Terms in this set (24)

-block fertilization from occurring, such barriers typically act in one of three ways:
-By impeding members of different species from attempting to mate
-By preventing an attempted mating from being completed successfully
-By hindering fertilization if mating is completed successfully
-Habitat Isolation
Two species that occupy different habitats w/in the same area may encounter each other rarely, if at all, even though they are not separated by some physical barrier (mountain range)
Two species of garter snakes live in the same geographic areas, but one lives mainly in water and the other on land
-Temporal Isolation
Species that breed during different times of day, different seasons, or different years cannot mix their gametes
-Geographic ranges of the western and eastern spotted skunk overlap, but western mates in summer and eastern in winter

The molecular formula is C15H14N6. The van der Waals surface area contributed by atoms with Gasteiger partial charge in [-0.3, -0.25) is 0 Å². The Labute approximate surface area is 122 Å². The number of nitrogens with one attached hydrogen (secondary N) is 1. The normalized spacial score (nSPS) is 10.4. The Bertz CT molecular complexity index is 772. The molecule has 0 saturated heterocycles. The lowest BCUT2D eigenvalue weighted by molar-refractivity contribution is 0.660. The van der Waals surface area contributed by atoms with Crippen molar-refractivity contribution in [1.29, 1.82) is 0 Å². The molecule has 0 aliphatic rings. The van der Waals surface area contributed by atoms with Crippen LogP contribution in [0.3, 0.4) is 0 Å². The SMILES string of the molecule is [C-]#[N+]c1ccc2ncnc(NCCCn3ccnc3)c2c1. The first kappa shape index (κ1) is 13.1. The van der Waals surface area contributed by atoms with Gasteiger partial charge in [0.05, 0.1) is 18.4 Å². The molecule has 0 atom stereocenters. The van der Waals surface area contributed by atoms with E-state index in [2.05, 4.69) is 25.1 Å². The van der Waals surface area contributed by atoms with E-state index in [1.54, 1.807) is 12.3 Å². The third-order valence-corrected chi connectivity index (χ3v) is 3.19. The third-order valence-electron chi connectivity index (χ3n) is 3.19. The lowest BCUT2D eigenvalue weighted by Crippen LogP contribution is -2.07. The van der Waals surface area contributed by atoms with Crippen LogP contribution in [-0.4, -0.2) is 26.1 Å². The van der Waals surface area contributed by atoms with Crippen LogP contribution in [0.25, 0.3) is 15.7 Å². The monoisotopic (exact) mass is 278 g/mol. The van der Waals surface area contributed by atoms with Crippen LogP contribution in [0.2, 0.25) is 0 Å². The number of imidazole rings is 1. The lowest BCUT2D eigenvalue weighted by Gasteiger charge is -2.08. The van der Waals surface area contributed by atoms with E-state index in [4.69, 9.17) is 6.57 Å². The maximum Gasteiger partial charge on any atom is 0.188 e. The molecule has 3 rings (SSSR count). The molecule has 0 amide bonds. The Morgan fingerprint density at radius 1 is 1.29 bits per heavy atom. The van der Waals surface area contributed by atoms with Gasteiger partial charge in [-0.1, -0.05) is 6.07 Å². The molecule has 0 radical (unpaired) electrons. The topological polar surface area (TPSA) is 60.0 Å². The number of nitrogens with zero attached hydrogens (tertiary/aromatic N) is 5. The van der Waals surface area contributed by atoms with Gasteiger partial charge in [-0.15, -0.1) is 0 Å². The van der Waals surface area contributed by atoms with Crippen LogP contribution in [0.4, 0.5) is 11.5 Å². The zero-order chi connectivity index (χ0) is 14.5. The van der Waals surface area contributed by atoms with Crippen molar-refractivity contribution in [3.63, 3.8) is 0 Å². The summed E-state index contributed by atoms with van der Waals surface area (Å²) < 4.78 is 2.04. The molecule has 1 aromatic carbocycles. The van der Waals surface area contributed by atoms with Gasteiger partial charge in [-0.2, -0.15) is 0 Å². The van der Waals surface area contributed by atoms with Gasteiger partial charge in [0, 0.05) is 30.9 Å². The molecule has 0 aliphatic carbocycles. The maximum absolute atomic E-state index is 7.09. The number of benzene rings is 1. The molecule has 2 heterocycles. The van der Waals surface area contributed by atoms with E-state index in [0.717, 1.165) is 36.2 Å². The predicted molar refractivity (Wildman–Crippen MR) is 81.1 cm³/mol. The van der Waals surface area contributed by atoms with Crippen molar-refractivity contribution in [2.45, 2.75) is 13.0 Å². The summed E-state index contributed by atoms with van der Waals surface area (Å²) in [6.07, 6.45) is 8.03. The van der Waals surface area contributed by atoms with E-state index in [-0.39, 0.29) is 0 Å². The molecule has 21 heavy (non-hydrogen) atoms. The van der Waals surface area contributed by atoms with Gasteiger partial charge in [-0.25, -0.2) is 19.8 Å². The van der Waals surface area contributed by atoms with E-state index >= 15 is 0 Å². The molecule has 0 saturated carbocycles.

-Behavioral Isolation
Courtship rituals that attract mates and other behaviors unique to a species are effective reproductive barriers, even btween closely related species
Such behavioral rituals enable mate recognition - a way to identify potential mates of the same species
Blue footed boobies of the Galapagos mate only after a courtship display unique to their species, the male must high-step dance which calls attention to his bright blue feet
-Mechanical Isolation
Mating is attempted but morphological differences prevent its successful completion
Shells of two species of snails spiral in different directions, as a result the snails' genital openings are not aligned, and mating cannot be completed
-Gametic Isolation
Sperm of one species may not be able to fertilize eggs from another species, as the sperm may not be able to survive in the reproductive tract of females of the other species
Biochemical mechanisms may prevent the sperm from penetrating the membrane surrounding the other species' eggs